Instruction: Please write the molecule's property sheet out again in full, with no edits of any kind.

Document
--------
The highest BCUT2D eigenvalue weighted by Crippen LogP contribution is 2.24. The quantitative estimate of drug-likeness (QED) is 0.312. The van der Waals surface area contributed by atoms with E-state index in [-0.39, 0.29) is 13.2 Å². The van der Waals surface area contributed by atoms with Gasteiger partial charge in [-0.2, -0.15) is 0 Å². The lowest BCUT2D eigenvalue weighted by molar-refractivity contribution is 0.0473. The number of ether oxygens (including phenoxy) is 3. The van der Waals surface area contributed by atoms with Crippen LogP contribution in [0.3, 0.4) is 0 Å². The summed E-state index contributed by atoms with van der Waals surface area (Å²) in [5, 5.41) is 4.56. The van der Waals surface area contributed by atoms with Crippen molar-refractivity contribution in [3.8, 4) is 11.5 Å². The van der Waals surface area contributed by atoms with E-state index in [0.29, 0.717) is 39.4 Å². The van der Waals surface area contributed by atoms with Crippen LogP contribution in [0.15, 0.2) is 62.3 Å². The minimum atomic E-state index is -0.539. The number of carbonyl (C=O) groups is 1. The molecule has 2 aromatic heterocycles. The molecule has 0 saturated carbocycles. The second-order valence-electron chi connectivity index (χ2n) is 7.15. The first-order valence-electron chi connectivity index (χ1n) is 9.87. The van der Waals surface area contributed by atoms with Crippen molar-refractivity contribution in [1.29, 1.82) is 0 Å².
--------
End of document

The highest BCUT2D eigenvalue weighted by Crippen LogP contribution is 2.24. The quantitative estimate of drug-likeness (QED) is 0.312. The van der Waals surface area contributed by atoms with E-state index in [-0.39, 0.29) is 13.2 Å². The van der Waals surface area contributed by atoms with Gasteiger partial charge in [-0.2, -0.15) is 0 Å². The lowest BCUT2D eigenvalue weighted by molar-refractivity contribution is 0.0473. The number of ether oxygens (including phenoxy) is 3. The van der Waals surface area contributed by atoms with Crippen LogP contribution in [0.3, 0.4) is 0 Å². The summed E-state index contributed by atoms with van der Waals surface area (Å²) in [5, 5.41) is 4.56. The van der Waals surface area contributed by atoms with Crippen molar-refractivity contribution in [3.8, 4) is 11.5 Å². The van der Waals surface area contributed by atoms with E-state index in [0.29, 0.717) is 39.4 Å². The van der Waals surface area contributed by atoms with Crippen LogP contribution in [0.15, 0.2) is 62.3 Å². The minimum atomic E-state index is -0.539. The number of carbonyl (C=O) groups is 1. The molecule has 2 aromatic heterocycles. The molecule has 0 saturated carbocycles. The second-order valence-electron chi connectivity index (χ2n) is 7.15. The first-order valence-electron chi connectivity index (χ1n) is 9.87. The van der Waals surface area contributed by atoms with Crippen molar-refractivity contribution in [1.29, 1.82) is 0 Å².